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So maybe Kureha's shoulder's aren't very soft. It's something she's fine with; it isn't like she's ever eaten anything more than she needs to (and a few times she hasn't even had that) and so she's all lean muscle, like the stories they tell about panthers sometimes. And so maybe, as proud as she is of her streamlined physique, her shoulders aren't soft enough to be the most amazing pillow. Which didn't use to be a problem, and yet here they are.


It isn't jealousy. It isn't, because really she's just glad that Noel is sleeping. She hasn't been doing so well this last week, three nights spent on the toilet and twice when Kureha had to get Filicia because the nightmares were bad and she'd learned within days of being deployed here that Noel wouldn't want anyone else to be there when she woke up … (she sometimes thinks about that night, the harsh and desperate fingers clawing down her neck, how the scratches bled and still smelled faintly of engine grease, how Noel hadn't looked her in the eye until a week later…) Noel should be sleeping, since it's so hard for her in ways it shouldn't be, especially since she's only a year older but often seems more tired and age-worn than even Rio-sempai, stretched so thin and fragile that the sun shines through her skin. But right now Kureha can't help but feel a little tinge of judgement over Noel's choice of sleeping arrangements.


Then again, that slacker probably has big, rounded fat shoulders and doesn't mind if Noel drools all over her uniform. She'd heard about the mess that Rio-sempai had to deal with, the utter lack of respect for the uniform and all it stood for, when they'd dragged the idiot back to Clocktower fortress. So she'd probably even enjoy getting slobber on her jacket and not even think about putting a towel there instead. Kureha scowls even harder, somehow, and hangs another shirt on the laundry line. Someone has to keep this base running, even if Private Sorami can't be bothered to actually perform the duties required of her. Noel, of course, should probably also be helping with these things but if she's sleeping, then that's probably best. She's seemed so exhausted at mealtimes and during drills, and they need their engineer in top form to fix Takemikazuchi. Also Filicia has said many many times that for Noel, rest is the primary objective and Kureha doesn't want to get another reprimand from her.


Kureha stomps over when the first basket of damp clothes is empty, stomps as quietly as she can because waking up Noel isn't something she can bring herself to do, even if it's for a good cause like showing her subordinate how things should be done here, laxness be damned. Stomps over and glares at her stupid smiley face and points at the other three laundry baskets emphatically. And -- And stupid smiley childish Kanata who can't even play the bugle right is smiling (of course) but it's different, more like the shy little grin that shows up sometimes after a lesson from Rio-sempai or while she's washing dishes. And her eyes are huge and soft like they were in Takemikazuchi when the lens she listened to did its job and then Noel had smiled, really smiled for the first time Kureha had ever seen.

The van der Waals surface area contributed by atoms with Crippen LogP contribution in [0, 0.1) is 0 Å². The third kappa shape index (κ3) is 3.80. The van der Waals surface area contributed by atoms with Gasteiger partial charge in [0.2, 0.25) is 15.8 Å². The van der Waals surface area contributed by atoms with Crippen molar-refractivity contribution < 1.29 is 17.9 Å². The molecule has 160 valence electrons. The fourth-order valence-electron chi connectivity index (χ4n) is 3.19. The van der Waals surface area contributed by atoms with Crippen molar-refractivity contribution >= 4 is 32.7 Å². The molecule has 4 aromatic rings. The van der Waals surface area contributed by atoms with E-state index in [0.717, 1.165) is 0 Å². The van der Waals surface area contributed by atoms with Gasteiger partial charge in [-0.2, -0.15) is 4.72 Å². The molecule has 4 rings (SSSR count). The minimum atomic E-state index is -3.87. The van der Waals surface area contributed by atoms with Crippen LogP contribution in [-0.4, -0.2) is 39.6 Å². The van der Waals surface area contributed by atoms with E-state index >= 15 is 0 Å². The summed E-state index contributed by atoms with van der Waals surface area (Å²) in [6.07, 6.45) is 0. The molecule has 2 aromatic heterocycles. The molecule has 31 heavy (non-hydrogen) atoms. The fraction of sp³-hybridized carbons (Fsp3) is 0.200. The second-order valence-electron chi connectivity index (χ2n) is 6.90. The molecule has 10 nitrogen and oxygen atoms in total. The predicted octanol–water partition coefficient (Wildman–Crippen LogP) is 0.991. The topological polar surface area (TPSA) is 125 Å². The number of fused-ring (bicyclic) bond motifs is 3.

Kanata's eyes dip down slightly to Noel's sleeping, drooling head (and of course there's spit staining Kanata's uniform and who's going to have to wash it out next week) and then flick back up to Kureha, full of silent, shining apology. She shrugs, but only with one shoulder and so carefully that Noel doesn't even budge, and Kureha sees for the first time that Kanata's arm is supporting Noel's back so that she doesn't fall.


"I'll cook tonight," Kanata whispers. Even her whisper-voice is annoyingly cheerful. "I know you did my job today, since I'm --" She gestures at Noel's slumped body with a half-grin and shrugs her free shoulder again. "It's only fair." There's so much quiet care in the way Kanata's holding Noel, so much soft strength, and it makes more sense now why Noel drowses so easily next to her. Kureha glares a little bit harder and pokes out her tongue, because even being the best living pillow in the fort doesn't excuse shirking duties, or coming from a weird village with friendly ghosts or honking the village awake with something that gives a bad name to music, let alone the 1112th. Then she stomps away and hangs up the rest of the laundry stupid smiley Kanata can't be bothered to touch. When she looks at the two of them in the courtyard and catches the smooth little rubbing arcs Kanata's thumb makes across Noel's back, she doesn't smile. Not even a little bit.